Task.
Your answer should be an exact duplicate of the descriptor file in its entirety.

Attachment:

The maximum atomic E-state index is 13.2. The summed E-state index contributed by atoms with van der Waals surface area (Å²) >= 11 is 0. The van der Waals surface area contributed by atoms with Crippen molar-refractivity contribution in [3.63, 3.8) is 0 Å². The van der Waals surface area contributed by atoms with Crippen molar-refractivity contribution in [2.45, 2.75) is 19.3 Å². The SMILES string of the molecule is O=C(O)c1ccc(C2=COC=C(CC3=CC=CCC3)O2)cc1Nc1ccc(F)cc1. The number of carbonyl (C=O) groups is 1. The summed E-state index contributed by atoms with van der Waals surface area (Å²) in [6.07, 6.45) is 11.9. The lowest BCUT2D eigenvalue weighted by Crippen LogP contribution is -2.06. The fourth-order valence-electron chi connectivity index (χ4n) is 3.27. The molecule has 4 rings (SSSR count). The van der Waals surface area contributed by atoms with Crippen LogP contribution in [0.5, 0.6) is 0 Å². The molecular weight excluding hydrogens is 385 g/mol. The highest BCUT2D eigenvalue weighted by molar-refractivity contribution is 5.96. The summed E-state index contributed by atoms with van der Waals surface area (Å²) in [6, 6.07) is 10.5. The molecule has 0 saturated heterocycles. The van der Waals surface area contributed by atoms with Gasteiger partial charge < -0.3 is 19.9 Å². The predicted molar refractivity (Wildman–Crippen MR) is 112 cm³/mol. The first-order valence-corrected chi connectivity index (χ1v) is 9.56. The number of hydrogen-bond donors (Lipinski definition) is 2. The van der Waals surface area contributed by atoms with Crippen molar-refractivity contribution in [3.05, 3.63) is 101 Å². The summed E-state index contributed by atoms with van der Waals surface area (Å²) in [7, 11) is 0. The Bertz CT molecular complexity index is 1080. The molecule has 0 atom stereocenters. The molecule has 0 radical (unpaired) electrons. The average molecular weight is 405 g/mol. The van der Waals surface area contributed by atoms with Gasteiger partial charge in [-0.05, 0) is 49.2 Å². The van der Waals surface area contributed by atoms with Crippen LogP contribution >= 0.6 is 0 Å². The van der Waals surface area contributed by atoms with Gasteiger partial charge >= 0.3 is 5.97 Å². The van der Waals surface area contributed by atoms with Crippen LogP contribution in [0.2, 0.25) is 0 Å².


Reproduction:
The maximum atomic E-state index is 13.2. The summed E-state index contributed by atoms with van der Waals surface area (Å²) >= 11 is 0. The van der Waals surface area contributed by atoms with Crippen molar-refractivity contribution in [3.63, 3.8) is 0 Å². The van der Waals surface area contributed by atoms with Crippen molar-refractivity contribution in [2.45, 2.75) is 19.3 Å². The SMILES string of the molecule is O=C(O)c1ccc(C2=COC=C(CC3=CC=CCC3)O2)cc1Nc1ccc(F)cc1. The number of carbonyl (C=O) groups is 1. The summed E-state index contributed by atoms with van der Waals surface area (Å²) in [6.07, 6.45) is 11.9. The lowest BCUT2D eigenvalue weighted by Crippen LogP contribution is -2.06. The fourth-order valence-electron chi connectivity index (χ4n) is 3.27. The molecule has 4 rings (SSSR count). The van der Waals surface area contributed by atoms with Crippen LogP contribution in [0.5, 0.6) is 0 Å². The molecular weight excluding hydrogens is 385 g/mol. The highest BCUT2D eigenvalue weighted by molar-refractivity contribution is 5.96. The summed E-state index contributed by atoms with van der Waals surface area (Å²) in [6, 6.07) is 10.5. The molecule has 0 saturated heterocycles. The van der Waals surface area contributed by atoms with Gasteiger partial charge < -0.3 is 19.9 Å². The predicted molar refractivity (Wildman–Crippen MR) is 112 cm³/mol. The first-order valence-corrected chi connectivity index (χ1v) is 9.56. The number of hydrogen-bond donors (Lipinski definition) is 2. The van der Waals surface area contributed by atoms with Crippen molar-refractivity contribution in [3.05, 3.63) is 101 Å². The summed E-state index contributed by atoms with van der Waals surface area (Å²) in [7, 11) is 0. The Bertz CT molecular complexity index is 1080. The molecule has 0 atom stereocenters. The molecule has 0 radical (unpaired) electrons. The average molecular weight is 405 g/mol. The van der Waals surface area contributed by atoms with Gasteiger partial charge in [-0.05, 0) is 49.2 Å². The van der Waals surface area contributed by atoms with Crippen LogP contribution >= 0.6 is 0 Å². The van der Waals surface area contributed by atoms with Gasteiger partial charge >= 0.3 is 5.97 Å². The van der Waals surface area contributed by atoms with Crippen LogP contribution in [0.2, 0.25) is 0 Å².